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How to Handle Bad Reviews Online: Lessons You Can Learn From Other Businesses and Mistakes on Popular Review Sites

May 27, 2019

How to Handle Bad Reviews Online: Lessons You Can Learn From Other Businesses and Mistakes on Popular Review Sites

If you ignore a bad review or post a retaliatory response, your current (and potential) customers aren't going to look favorably at your or your business.

They'll think you are rude for not listening to the customer who had a problem or unconcerned if you don't respond at all. Either way, you could turn people off from giving your restaurant a try.

You have to make sure not to let it under your skin. Remain professional, and whatever you do, don't make personal attacks, no matter how frustrated you are by what the person wrote in their review. This may just be their dinner out, but it is your livelihood. You'll never look good if you let yourself sink to their level.

Use these techniques to help you respond appropriately:

Before you react, look carefully at the person's complaint. If they call out specific items that they liked, acknowledge those things first. Then, see what parts of the charge you can turn into a positive.

Also, try to give them a reason to come back and have a chance at a better experience, and hopefully, a better review.

Possible complaint 1: The food is too expensive.

The spin: You use only the highest-quality ingredients which impacts the price point. You are a fine-dining establishment and put a lot of effort and expense into your decor. You hire experienced staff and pay them fairly.

The reason to come back: You would be glad to offer them a discount coupon for their next visit.

Possible complaint 2: The service is slow.

The spin: You have a carefully created atmosphere where you like to give your customers privacy, but you can assure the customer that the wait staff is always keeping an eye out if someone indicates they need attention.

The reason to come back: Offer to give them special treatment the next time they come and that you will have the manager personally attend to them.

Possible complaint 3: The kitchen made a mistake.

The spin: There isn't a great way to spin this one. You just have to own it. Sincerely apologize, tell them that this is not a common occurrence at your restaurant, and send them a coupon for a discounted or free meal.

You get the idea. Break down every review and do what you can to change their impression of your business.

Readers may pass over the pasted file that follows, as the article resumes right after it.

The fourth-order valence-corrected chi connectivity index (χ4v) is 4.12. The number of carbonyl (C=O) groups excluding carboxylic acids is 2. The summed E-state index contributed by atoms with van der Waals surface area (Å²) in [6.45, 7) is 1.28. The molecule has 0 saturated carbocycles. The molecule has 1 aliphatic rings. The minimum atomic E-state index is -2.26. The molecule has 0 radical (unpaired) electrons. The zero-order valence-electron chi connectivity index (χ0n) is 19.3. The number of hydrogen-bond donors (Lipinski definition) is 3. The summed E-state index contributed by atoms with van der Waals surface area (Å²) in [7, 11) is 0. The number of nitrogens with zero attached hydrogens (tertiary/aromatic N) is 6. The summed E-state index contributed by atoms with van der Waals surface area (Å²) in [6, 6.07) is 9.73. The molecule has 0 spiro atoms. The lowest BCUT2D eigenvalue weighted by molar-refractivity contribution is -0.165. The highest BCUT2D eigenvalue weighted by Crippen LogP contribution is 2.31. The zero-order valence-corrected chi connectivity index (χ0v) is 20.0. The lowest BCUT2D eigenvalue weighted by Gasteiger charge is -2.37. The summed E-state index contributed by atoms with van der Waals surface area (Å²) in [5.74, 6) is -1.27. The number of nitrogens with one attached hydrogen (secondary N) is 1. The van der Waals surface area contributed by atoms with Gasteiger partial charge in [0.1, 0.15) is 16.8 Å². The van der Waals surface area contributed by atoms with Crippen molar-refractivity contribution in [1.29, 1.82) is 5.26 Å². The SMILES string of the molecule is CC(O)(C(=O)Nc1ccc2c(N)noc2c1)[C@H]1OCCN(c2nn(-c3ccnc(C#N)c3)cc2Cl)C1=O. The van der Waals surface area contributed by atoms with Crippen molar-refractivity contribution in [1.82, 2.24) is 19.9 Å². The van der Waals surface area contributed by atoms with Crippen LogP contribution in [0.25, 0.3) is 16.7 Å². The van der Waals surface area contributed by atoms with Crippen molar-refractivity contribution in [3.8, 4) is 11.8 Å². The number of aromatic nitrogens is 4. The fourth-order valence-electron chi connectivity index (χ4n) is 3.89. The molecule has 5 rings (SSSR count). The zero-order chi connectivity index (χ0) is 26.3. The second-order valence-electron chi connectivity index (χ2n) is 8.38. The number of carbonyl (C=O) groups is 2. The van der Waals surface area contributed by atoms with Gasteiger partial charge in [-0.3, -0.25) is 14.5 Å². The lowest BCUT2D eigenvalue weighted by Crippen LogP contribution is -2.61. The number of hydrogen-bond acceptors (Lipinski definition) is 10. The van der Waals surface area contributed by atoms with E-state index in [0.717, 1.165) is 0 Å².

The review sites to watch:

If you haven't already claimed your business on as many platforms as possible, this should be your first priority. You need to make sure that all of your information is accurate. It would be a shame to get a bad review because your hours or location were listed wrong.


Pro-tip: You can disable ratings and reviews on Facebook.

If you find you're getting negative reviews on Facebook, you can't delete them individually (unless they don't adhere to Facebook's Community Standards; then you can report them), but you can disable them altogether. You could reserve your Facebook page for photos of your food, interiors, and events and let people duke it out over how they feel about you on other sites.


Pro-tip: Direct message the reviewer first.

Odds are that you're going to get mostly good ratings: 47% of all ratings on Yelp are five stars, while only 16% are one star. But if you don't, you should reach out directly to the reviewer via private message to see if you can come to a resolution. Hopefully, the person will be pleased enough with your response that they will change or take down their review.

If that doesn't work, then you can respond to their message publicly. When you do, though, remember to be polite, professional, and helpful.


Pro-tip: Respond quickly.

53% of customers expect a response to a tweet within an hour, so if you're going to do Twitter, you need to make sure you pay attention to it. It never hurts to put a specific person who is skilled at quick, elegant conflict resolution in charge of your social media accounts.


Pro-tip: Don't leave fake positive reviews for your own business. You could wind up getting bad press which is much worse than not having enough good reviews.

It's certainly tempting to try to get online and tip the scales in your favor, but the odds are you'll get caught. Even if you don't, it's poor form and not the kind of approach you should take to building a serious business.

Google Places

Pro-tip: There are a lot of fake reviews on Google.

Does the review read like it's written by someone who has never been to your business? It might be. Check to make sure that the review is from an actual user and not a bot by reading the account's other reviews and responses. If you come to believe it is a fake review, you can contact Google directly to have that user deactivated.

The Newspaper

Pro-tip: Write a kind note to the reviewer for writing up your restaurant and thank him or her for the feedback.

Being kind never hurts, and sometimes it can really help. Read the review carefully and see if there is feedback that you can execute on. Newspaper restaurant reviewers are professionals. Unlike a lot of people who dash off comments on websites, they are experts and could provide valuable insight for improvement.

Above all else, you want to do everything you can to avoid a multi-platform mega-meltdown. What started as a hot-headed response from a bakery owner to a Yelp review snowballed into a failed appearance on a national television show, an all-caps Facebook diatribe, and their accounts getting hacked. Nobody needs this kind of drama in his or her life.

Ultimately, you provide a timely, reasoned response to the review with an apology, an offer of explanation of what may have gone wrong, and either a refund or the chance to try you out again you'll be showing customers that you are willing to do what it takes to provide stellar service.